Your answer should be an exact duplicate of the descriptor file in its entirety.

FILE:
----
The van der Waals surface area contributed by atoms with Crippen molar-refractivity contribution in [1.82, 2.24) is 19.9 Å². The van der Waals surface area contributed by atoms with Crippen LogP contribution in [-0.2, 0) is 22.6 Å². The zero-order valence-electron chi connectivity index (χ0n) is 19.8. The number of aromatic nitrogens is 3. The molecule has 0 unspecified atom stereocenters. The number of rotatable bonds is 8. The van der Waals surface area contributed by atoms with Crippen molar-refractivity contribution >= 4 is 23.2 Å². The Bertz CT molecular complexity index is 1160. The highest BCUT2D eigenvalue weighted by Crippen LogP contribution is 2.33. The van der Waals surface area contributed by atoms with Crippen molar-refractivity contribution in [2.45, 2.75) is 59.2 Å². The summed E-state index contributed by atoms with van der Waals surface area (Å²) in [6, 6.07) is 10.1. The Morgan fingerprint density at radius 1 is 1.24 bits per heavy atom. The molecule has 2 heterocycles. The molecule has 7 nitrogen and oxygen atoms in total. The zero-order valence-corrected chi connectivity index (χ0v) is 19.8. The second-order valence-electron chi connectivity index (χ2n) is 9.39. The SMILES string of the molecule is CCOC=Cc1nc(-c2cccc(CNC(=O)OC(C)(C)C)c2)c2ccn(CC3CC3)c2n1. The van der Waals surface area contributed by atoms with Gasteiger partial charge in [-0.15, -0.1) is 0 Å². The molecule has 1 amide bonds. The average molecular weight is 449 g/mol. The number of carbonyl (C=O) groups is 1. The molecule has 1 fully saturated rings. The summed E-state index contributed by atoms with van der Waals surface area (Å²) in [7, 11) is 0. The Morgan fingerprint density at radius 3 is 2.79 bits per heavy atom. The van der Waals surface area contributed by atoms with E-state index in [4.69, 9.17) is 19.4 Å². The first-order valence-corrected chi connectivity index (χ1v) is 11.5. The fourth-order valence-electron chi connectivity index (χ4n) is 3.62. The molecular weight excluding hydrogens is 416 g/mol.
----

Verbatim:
The van der Waals surface area contributed by atoms with Crippen molar-refractivity contribution in [1.82, 2.24) is 19.9 Å². The van der Waals surface area contributed by atoms with Crippen LogP contribution in [-0.2, 0) is 22.6 Å². The zero-order valence-electron chi connectivity index (χ0n) is 19.8. The number of aromatic nitrogens is 3. The molecule has 0 unspecified atom stereocenters. The number of rotatable bonds is 8. The van der Waals surface area contributed by atoms with Crippen molar-refractivity contribution >= 4 is 23.2 Å². The Bertz CT molecular complexity index is 1160. The highest BCUT2D eigenvalue weighted by Crippen LogP contribution is 2.33. The van der Waals surface area contributed by atoms with Crippen molar-refractivity contribution in [2.45, 2.75) is 59.2 Å². The summed E-state index contributed by atoms with van der Waals surface area (Å²) in [6, 6.07) is 10.1. The Morgan fingerprint density at radius 1 is 1.24 bits per heavy atom. The molecule has 2 heterocycles. The molecule has 7 nitrogen and oxygen atoms in total. The zero-order valence-corrected chi connectivity index (χ0v) is 19.8. The second-order valence-electron chi connectivity index (χ2n) is 9.39. The SMILES string of the molecule is CCOC=Cc1nc(-c2cccc(CNC(=O)OC(C)(C)C)c2)c2ccn(CC3CC3)c2n1. The van der Waals surface area contributed by atoms with Gasteiger partial charge in [-0.15, -0.1) is 0 Å². The molecule has 1 amide bonds. The average molecular weight is 449 g/mol. The number of carbonyl (C=O) groups is 1. The molecule has 1 fully saturated rings. The summed E-state index contributed by atoms with van der Waals surface area (Å²) in [7, 11) is 0. The Morgan fingerprint density at radius 3 is 2.79 bits per heavy atom. The van der Waals surface area contributed by atoms with E-state index in [4.69, 9.17) is 19.4 Å². The first-order valence-corrected chi connectivity index (χ1v) is 11.5. The fourth-order valence-electron chi connectivity index (χ4n) is 3.62. The molecular weight excluding hydrogens is 416 g/mol.